James Bond is most famous for driving Aston Martins and Lotuses, but can you ever imagine the world-famous superspy driving a Lexus? Recently, Autocar challenged postgraduate students on Coventry University’s renowned automotive and transport design course to imagine what a Bond car might look like in ten years’ time.
Amongst the entries was Francis John’s Lexus SF (Superfast), an all-electric, new-era Lexus supercar, which houses a permanent-magnet electric motor that produces 1,200bhp. Its power source comes from a rapid charging solid state battery, good for a range of 600 miles. Intrigued, we caught up with Francis to find out more…
What made you choose Lexus for your Bond car?
My favourite Bond car is the Toyota 2000GT fromYou Only Live Twice, and that became my main inspiration. As well as being part of the Toyota family, Lexus is famed for its luxury and performance – like many other cars Bond has driven in the past. I also believe it is a brand that would suit Bond himself as a character, representing creativity, sophistication, perfection and modernity.
Which Lexus cars was the Superfast inspired by?
The Lexus LC 500 and the LF-LC Concept heavily influenced the design. The LC has a beautiful shape – the sweeping roofline tapers rearwards, as if the whole car is in continuous motion. I tried to incorporate many of the car’s sharp lines into the Superfast, especially on the bonnet, and the rear of the SF is very much sculpted like the LC’s. I love the fact that the chrome-plated mouldings that run alongside the roof are shaped to echo the lines of a traditional Japanese sword, it’s a great reference to Japanese culture.
Is your Lexus Bond car concept heavily inspired by Japanese culture, then?
Yes, I really admire the way that technology coexists with nature in Japan, which is why I chose Kyoto for the fictional location. The city, famous for its cherry blossom, is a mixture of modern high rises and more traditional buildings. I am also really interested in historic Japanese warriors, such as Samurai and Shogun, and their history. For me, Lexus design is the embodiment of Japan. I think the design language flows beautifully, everything has a purpose and there’s nothing out of place. It’s almost like what the designers do is innate.
You describe the SF’s styling as having ‘futurised’ Lexus design cues. What do you mean by that?
I aimed to create a unique form, but still wanted the Superfast to be recognisable as a Lexus. Also, the brief was for a Bond car in 2030, so it couldn’t look too futuristic. That’s one reason why I included the spindle grille at the front because the lines on all Lexus cars tend to flow from that point. It’s a ‘floating’ grille of course, as because it’s an electric car it doesn’t need one.
The headlights, which were probably one of the most challenging things to create, were inspired by the UX Concept, while the rear LEDs are a development of the LC’s, taking the horizon line concept of the newer SUVs and applying that in a futuristic way. Ultimately, I wanted it to be a smooth, simple, and powerful design, with that single line flowing from the front to the back.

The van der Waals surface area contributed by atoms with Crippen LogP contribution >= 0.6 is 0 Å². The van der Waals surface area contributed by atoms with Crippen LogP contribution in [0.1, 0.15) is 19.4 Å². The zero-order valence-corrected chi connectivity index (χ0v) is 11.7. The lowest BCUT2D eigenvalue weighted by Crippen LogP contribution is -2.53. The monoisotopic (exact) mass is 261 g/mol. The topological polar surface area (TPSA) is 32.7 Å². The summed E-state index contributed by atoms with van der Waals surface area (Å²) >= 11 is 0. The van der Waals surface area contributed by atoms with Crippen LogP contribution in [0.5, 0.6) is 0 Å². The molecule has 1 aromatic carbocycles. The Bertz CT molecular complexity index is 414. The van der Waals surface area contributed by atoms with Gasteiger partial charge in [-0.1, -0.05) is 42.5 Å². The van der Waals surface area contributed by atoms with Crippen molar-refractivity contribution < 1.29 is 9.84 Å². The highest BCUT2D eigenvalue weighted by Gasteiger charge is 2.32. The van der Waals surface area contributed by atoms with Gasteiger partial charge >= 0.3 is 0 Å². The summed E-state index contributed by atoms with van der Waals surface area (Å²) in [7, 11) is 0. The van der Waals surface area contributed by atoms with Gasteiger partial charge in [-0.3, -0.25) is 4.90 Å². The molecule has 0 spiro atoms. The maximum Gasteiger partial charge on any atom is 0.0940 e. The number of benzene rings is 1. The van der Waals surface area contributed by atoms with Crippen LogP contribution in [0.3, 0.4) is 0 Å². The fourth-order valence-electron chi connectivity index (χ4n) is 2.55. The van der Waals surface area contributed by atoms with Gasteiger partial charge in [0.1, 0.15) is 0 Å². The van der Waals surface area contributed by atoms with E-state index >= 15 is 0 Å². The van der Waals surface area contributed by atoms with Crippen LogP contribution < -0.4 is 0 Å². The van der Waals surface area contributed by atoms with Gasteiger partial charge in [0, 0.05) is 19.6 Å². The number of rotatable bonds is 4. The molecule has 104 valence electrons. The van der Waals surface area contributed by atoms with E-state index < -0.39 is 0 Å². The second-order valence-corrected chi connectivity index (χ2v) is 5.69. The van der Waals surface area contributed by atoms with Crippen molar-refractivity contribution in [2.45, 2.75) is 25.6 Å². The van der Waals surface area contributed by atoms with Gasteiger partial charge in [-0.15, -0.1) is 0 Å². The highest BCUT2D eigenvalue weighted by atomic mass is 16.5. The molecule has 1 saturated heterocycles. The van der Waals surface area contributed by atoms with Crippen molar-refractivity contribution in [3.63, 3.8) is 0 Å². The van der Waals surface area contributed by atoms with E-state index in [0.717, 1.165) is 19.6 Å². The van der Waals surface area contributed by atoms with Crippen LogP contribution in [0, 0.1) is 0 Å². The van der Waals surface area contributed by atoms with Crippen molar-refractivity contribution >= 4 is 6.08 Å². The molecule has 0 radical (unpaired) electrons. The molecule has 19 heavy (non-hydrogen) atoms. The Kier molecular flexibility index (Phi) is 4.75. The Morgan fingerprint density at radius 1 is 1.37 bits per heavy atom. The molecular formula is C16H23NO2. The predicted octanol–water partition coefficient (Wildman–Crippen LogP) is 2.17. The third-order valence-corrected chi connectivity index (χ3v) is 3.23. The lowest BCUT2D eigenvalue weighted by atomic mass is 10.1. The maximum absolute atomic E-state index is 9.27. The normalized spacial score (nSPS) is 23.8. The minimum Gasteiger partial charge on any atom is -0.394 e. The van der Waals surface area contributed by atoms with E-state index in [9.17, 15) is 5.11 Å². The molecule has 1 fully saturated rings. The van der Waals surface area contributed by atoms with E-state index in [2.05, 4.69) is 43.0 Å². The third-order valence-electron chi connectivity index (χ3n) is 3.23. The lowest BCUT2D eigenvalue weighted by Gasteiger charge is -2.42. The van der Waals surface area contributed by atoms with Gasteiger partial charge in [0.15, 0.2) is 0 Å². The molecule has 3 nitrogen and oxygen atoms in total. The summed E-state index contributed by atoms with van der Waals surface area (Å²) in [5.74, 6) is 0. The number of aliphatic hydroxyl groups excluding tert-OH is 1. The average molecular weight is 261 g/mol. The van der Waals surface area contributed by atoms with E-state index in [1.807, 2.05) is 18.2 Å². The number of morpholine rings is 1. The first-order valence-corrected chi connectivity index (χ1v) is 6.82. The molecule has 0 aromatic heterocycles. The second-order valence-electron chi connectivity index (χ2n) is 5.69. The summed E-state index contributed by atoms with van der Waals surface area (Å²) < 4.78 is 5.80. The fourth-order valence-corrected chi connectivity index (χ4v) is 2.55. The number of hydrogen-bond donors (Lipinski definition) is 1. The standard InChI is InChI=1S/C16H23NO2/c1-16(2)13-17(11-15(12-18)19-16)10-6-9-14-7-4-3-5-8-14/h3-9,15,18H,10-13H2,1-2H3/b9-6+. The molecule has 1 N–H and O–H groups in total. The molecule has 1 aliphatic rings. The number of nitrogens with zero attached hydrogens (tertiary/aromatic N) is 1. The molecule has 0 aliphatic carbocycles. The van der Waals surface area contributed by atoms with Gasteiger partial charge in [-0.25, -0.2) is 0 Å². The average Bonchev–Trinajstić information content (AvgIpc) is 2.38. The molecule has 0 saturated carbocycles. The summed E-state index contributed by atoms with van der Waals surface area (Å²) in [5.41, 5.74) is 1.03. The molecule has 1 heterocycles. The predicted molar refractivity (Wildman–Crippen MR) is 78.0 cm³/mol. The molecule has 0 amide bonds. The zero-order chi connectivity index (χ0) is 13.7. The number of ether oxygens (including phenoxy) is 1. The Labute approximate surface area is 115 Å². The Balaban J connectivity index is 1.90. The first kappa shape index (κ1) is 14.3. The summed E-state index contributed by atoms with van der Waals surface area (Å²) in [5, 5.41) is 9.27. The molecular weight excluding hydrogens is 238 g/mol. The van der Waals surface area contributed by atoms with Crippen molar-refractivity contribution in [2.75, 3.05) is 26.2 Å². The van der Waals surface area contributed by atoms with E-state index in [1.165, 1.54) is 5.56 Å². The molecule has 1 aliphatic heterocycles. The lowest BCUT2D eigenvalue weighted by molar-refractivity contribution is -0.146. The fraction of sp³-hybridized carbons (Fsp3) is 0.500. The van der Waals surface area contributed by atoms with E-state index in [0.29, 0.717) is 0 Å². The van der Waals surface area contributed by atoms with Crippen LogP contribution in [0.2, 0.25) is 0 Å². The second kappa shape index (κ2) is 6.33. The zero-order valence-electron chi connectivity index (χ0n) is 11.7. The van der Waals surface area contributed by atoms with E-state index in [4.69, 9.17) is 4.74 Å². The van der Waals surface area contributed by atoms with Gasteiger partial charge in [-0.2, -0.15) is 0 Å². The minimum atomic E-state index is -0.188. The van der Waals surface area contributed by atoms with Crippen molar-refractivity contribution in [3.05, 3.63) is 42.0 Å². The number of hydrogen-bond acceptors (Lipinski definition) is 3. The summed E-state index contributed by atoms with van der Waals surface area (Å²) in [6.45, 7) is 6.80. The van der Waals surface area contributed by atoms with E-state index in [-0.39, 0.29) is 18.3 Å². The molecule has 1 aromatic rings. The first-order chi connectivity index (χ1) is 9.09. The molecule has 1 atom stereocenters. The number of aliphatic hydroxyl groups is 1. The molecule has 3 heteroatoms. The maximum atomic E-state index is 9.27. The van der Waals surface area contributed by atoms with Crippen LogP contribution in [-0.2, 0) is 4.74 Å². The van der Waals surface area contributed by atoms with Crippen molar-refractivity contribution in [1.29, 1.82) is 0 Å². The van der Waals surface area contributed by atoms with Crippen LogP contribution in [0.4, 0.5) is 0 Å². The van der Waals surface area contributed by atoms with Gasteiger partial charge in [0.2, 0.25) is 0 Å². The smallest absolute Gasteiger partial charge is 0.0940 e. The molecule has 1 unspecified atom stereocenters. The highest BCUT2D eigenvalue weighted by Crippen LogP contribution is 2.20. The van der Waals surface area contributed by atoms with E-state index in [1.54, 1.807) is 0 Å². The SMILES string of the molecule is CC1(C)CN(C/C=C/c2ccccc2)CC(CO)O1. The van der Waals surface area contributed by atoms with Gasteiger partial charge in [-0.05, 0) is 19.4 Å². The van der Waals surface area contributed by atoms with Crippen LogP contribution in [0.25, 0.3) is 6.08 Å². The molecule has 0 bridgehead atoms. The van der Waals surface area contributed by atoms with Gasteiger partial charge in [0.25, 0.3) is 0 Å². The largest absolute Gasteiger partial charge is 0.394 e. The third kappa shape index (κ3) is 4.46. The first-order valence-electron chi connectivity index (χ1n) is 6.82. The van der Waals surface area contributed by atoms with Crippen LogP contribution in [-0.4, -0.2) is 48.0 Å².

There are also a few design elements that we haven’t yet seen on a Lexus vehicle, such as the big cut-outs underneath the doors for the venturi tunnel, which uses the air to push the car onto the road, as well as the front splitters at both the front and the rear.
What design methods did you use you create your Lexus Bond car?
I start out by putting pencil to paper and sketching. I sketch a lot because it’s the easiest and quickest way to convey your thoughts. There are no limits when you sketch, and you are free to do anything that you want. I then take a photo of my favourite sketch and then put it into Photoshop, where I start to design the different elements. There were quite a few versions, so I went back and forth between sketching and photoshop as I refined the design. It’s quite a lengthy process, but very rewarding.
I used a process called generative design for the wheels, which involves using a computer programme to generate a certain output within set constraints. It creates the optimal, minimalistic design.
It can’t be a Bond car without gadgets – how will the Lexus defeat the bad guys?
At the front, it has a pair of laser-guided gatling guns, which were inspired by the classic DB5 from Goldfinger. It can also drop pneumatic air canisters which are similar in size to golf balls out of a compartment at the rear. The canisters can expand to several times their original size to either create an instant roadblock or exploding underneath pursuers and launching them into the air. The sealed and isolated cabin is protected by a Sentinel system, which shields the driver from everything from bullets to biochemical exposure.
Why did you decide to make the Lexus SF electric?
While I love the exhaust notes of the LC and LFA, I wanted the Lexus SF to be a little bit more subtle. Bond is famous for being high-tech, and that’s why I chose a solid state battery to power the car. By 2030 solid state batteries will still be quite rare. They are capable of producing a lot of power in a relatively compact space which helped me to keep the dimensions of the car to a minimum.
Thanks so much for your time Francis, and we wish you the best of luck in your future design career.